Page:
I think kids need more education than reading, writing and 'rithmatic. I think they need to know about the world around them. I think they need to be exposed to music and history and art. And I think they should know how to behave in restaurants, from fast food to white tablecloth.
Jeff and I love to eat out. So we decided when Biscuit arrived, that although some parts of our lives would have to change (bye-bye all movies not rated G or PG!), we were not going to quit going to restaurants. Instead, we started training Biscuit in the manners and etiquette he would need to behave himself properly.
We started with diners (remember the panacake rest-a-raunt?), then we worked our way up to multiple forks with cloth napkins. Biscuit does a good job. Well, most of the time. He has his moments. If we have to wait for a table or if the food gets delayed for some reason, he gets antsy. As much as I hate to admit it, I'm not at all above whipping out my phone to keep him amused with some kid games.
But lately, he hasn't been just taking my word for how things should be. He's starting to ask questions about why things are done a certain way, and sometimes, the answers I have are either really antiquated or because-that's-the-way-it-is.
Biscuit has noticed that Jeff and I put our napkins in our laps, but I always leave his folded up on the table. He asked recently why he couldn't put his napkin in his lap.
"You can," I said, "but when we first started teaching you these manners, your lap wasn't big enough to hold a napkin."
He got a kick out of that. And promptly put his napkin in his lap.
Biscuit and I went out to eat one night recently when Jeff had an evening assignment. The restaurant has the silverware (two forks, knife and spoon) wrapped in cloth napkins. So we unwrapped our silverware, and Biscuit followed my lead: two forks on the left side of the plate and knife and spoon on the right side. But Biscuit's knife was facing the wrong way. The knife blade should face the plate, not the person sitting beside you.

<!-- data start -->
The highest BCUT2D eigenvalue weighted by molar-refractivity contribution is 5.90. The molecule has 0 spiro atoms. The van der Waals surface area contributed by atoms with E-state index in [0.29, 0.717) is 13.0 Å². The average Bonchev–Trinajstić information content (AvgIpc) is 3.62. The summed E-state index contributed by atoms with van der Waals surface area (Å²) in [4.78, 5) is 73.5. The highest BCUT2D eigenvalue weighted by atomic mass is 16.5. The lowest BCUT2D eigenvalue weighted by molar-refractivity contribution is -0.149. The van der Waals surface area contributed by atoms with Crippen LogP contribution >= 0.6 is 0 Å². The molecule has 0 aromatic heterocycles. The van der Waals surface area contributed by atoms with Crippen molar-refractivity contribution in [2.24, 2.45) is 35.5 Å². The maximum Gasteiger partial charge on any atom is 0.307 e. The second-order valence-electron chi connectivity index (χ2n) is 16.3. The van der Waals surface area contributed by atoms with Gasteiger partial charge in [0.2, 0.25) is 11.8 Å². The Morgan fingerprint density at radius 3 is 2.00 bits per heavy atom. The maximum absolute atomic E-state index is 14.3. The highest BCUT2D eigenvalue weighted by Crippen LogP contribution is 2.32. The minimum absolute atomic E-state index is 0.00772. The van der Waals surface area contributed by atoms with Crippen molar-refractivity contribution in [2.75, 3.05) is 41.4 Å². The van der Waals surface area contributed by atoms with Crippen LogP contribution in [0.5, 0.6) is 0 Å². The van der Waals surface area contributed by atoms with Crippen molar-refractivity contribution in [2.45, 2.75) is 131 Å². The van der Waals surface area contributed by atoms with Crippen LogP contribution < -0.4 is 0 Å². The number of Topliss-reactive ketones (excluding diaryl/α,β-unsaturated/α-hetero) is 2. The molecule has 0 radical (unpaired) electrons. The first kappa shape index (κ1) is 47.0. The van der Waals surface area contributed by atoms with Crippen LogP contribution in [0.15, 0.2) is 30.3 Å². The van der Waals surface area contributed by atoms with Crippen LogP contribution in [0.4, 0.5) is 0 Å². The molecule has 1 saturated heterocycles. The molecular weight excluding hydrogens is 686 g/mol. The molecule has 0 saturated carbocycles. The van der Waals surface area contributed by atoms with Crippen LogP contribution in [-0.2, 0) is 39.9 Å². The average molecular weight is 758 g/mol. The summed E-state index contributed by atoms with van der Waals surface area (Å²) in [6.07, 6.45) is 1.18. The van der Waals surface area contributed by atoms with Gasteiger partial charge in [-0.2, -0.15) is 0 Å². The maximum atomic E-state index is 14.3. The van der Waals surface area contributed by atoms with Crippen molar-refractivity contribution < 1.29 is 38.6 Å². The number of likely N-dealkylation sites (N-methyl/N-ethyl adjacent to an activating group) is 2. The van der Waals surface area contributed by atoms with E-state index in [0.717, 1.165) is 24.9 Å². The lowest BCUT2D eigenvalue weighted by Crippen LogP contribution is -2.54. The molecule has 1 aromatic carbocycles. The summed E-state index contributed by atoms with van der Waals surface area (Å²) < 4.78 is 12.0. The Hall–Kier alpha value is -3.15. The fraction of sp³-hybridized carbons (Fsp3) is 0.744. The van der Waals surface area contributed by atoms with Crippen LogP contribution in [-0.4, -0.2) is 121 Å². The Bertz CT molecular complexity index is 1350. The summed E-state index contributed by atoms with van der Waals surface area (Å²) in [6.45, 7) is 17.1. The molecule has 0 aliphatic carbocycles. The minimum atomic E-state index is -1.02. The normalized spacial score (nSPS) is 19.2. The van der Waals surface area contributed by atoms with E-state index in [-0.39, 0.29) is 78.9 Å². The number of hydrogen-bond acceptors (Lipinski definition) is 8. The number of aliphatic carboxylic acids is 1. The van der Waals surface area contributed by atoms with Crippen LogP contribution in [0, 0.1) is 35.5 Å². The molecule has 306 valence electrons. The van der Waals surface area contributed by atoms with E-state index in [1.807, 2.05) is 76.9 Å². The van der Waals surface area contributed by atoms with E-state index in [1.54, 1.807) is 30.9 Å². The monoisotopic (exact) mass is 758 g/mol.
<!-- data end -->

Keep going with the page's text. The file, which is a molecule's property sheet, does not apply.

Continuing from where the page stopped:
"Your knife blade needs to face the plate," I said.
"I know you've told me before, Mom," Biscuit said. "But why?"
"Well, back in the day, if you turned your knife blade out, it was seen as a threat because you could easily use it to stab the person sitting next to you," I told him.
"Whoa!" Biscuit said. "I'll make sure nobody thinks I'm going to stab them." And then he flipped over his knife.
The server brought our food, and Biscuit reached over to get his fork. Just as he picked it up, he put it right back down.
"I don't get it," Biscuit said.
"What?" I asked.
"Well, you're left-handed, and your forks are on the left," Biscuit said. "They're easy for you to reach. But I'm right-handed, and I have to reach all the way across to get my fork."
"Well, technically," I told him, "you're supposed to hold your fork in your left hand and your knife in your right hand. You use your knife to cut your food and use your fork to scoop it up and eat it."
"Well ... would it be okay if I just put my forks on the right side of my plate?" Biscuit asked. "It's so I can reach them better."
"Of course," I said. "The only time you shouldn't move the silverware is if the table is already set when you sit down. Then, you should just start with the outside silverware and work your way in toward the plate. Rules and manners are nice, but the most important thing is to enjoy the people you're with and the food you're eating."
"Well, Mom," Biscuit said, "this food is really, really good, and I love hanging out with you."
Talking like that, he could have the worst manners in the world, and I'd still want to have dinner with him!